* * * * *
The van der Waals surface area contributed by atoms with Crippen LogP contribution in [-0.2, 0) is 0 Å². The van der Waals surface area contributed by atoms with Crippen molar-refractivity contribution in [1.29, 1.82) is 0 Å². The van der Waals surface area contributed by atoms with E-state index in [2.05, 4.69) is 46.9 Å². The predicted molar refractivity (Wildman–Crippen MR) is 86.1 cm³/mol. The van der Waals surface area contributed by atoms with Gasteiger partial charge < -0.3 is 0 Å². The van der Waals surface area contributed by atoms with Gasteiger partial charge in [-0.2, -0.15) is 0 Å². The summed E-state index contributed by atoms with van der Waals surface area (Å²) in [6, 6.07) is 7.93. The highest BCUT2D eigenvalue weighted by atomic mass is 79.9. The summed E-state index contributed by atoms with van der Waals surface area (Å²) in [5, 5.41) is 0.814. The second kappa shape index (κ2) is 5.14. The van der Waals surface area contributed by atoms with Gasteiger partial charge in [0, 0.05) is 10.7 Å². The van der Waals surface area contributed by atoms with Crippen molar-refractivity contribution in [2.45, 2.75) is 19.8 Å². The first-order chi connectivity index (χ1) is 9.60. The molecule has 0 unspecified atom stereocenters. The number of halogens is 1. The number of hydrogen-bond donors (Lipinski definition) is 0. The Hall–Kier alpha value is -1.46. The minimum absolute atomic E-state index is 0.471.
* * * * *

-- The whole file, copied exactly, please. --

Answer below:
The van der Waals surface area contributed by atoms with Crippen LogP contribution in [-0.2, 0) is 0 Å². The van der Waals surface area contributed by atoms with Crippen molar-refractivity contribution in [1.29, 1.82) is 0 Å². The van der Waals surface area contributed by atoms with E-state index in [2.05, 4.69) is 46.9 Å². The predicted molar refractivity (Wildman–Crippen MR) is 86.1 cm³/mol. The van der Waals surface area contributed by atoms with Gasteiger partial charge < -0.3 is 0 Å². The van der Waals surface area contributed by atoms with Gasteiger partial charge in [-0.2, -0.15) is 0 Å². The summed E-state index contributed by atoms with van der Waals surface area (Å²) in [6, 6.07) is 7.93. The highest BCUT2D eigenvalue weighted by atomic mass is 79.9. The summed E-state index contributed by atoms with van der Waals surface area (Å²) in [5, 5.41) is 0.814. The second kappa shape index (κ2) is 5.14. The van der Waals surface area contributed by atoms with Gasteiger partial charge in [0, 0.05) is 10.7 Å². The van der Waals surface area contributed by atoms with Crippen molar-refractivity contribution in [2.45, 2.75) is 19.8 Å². The first-order chi connectivity index (χ1) is 9.60. The molecule has 0 unspecified atom stereocenters. The number of halogens is 1. The number of hydrogen-bond donors (Lipinski definition) is 0. The Hall–Kier alpha value is -1.46. The minimum absolute atomic E-state index is 0.471.